It is harmless escapism, say others. Crime dramas are so popular not because they portray hardened criminals but because they show ordinary people outsmarting the most sophisticated security systems in the world. The thrill of heist stories comes from the momentary crossover of hero and villain. Assane Diop may be a thief – but he is also a gentleman; a moral man redressing society’s wrongs.

You Decide

  1. Is Assane Diop a hero?
  2. Do two wrongs ever make a right?


  1. Imagine you are in charge of looking after Marie Antoinette’s necklace. In groups, draw a diagram showing all the security measures you would introduce to protect the necklace from thieves.
  2. Write a short story about a stunning heist from the perspective of a brilliant criminal. Then write the same story from the perspective of one of the victims.

Some People Say...

“Fictional good is boring and flat, whole fictional evil is varied and intriguing, attractive, profound and full of charm.”

Simone Weil (1909 - 1943), French philosopher

What do you think?

Q & A

What do we know?
It is generally agreed that race is a common theme throughout Lupin’s five episodes. Race allows Diop to blend in as a cleaner, but it also makes him stand out, beyond suspicion, when he turns up at the museum as a tech entrepreneur at the necklace’s auction. In another scene, dressed as a policeman, he reclaims diamonds looted from the Belgian Congo. “The locals were sitting on a fortune,” the jewels’ elderly owner tells Diop unashamedly. “We just helped ourselves.”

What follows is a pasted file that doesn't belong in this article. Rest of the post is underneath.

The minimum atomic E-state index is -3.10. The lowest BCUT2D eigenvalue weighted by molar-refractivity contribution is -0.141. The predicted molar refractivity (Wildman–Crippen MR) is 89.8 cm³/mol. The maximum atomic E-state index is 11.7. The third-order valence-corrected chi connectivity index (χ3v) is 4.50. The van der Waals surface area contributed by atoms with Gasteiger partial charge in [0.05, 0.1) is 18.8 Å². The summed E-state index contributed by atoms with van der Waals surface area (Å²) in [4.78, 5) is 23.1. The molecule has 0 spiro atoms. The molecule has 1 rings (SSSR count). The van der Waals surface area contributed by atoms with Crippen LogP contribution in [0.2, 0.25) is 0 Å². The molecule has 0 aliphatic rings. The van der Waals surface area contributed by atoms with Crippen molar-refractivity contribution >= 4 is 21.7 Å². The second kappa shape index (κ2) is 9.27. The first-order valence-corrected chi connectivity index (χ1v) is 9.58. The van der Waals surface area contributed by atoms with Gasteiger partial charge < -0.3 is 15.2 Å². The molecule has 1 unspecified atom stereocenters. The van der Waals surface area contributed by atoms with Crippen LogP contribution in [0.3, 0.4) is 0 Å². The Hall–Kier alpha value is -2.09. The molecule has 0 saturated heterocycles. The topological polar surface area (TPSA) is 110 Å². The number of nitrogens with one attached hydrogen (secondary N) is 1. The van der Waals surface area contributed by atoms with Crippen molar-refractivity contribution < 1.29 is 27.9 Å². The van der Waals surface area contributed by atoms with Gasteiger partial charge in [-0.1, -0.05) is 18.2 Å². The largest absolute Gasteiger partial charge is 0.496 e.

What do we not know?
One main area of debate surrounds whether producers and writers need to change the way they make crime dramas. In 2018, film journalist Catherine Shoard argued that Hollywood should stop making heist movies that portray robberies as a type of art. Instead of focusing on the criminals, films should focus on the victims – the security guards who lose their jobs, the bystanders who are traumatised and even the insurance companies.

Word Watch

Marie Antoinette
Marie Antoinette was the last Queen of France. She was guillotined during the French Revolution. The necklace in the Netflix series is based on a real diamond necklace gifted to Marie Antoinette, which is now missing.
Arsène Lupin
The fictional Lupin is a master of disguise and a genius thief who often breaks the law for the greater good. Actor Omar Sy, who plays Diop, says Lupin is his dream role.
In the series, Diop has flashbacks to racist incidents in his childhood. In one scene, when a donor pays for him to attend a private school, another student tells him: “I didn’t know they let janitors in here.”
Robin Hood
The legendary outlaw depicted in English folklore who lived in Sherwood Forest and evaded the Sheriff of Nottingham to steal from the rich and give to the poor.
Killing Eve
George Kay, the British writer behind Lupin, also wrote two episodes of Killing Eve.
Vjeran Tomic
Tomic, who in his youth stole from wealthy apartments in Paris, was jailed for eight years for stealing five paintings. He decided not to steal a sixth after the painting “spoke to him”. His exploits were compared by journalists to those of Robin Hood and Lupin himself, but the prosecutor said he was “nothing of a gentleman”.
The Hatton Garden Job
A 2017 film based on the events of April 2015, when four elderly men burgled nearly £200m from the Hatton Garden Safe Deposit Company in London.
Impressive, complex.

PDF Download

Please click on "Print view" at the top of the page to see a print friendly version of the article.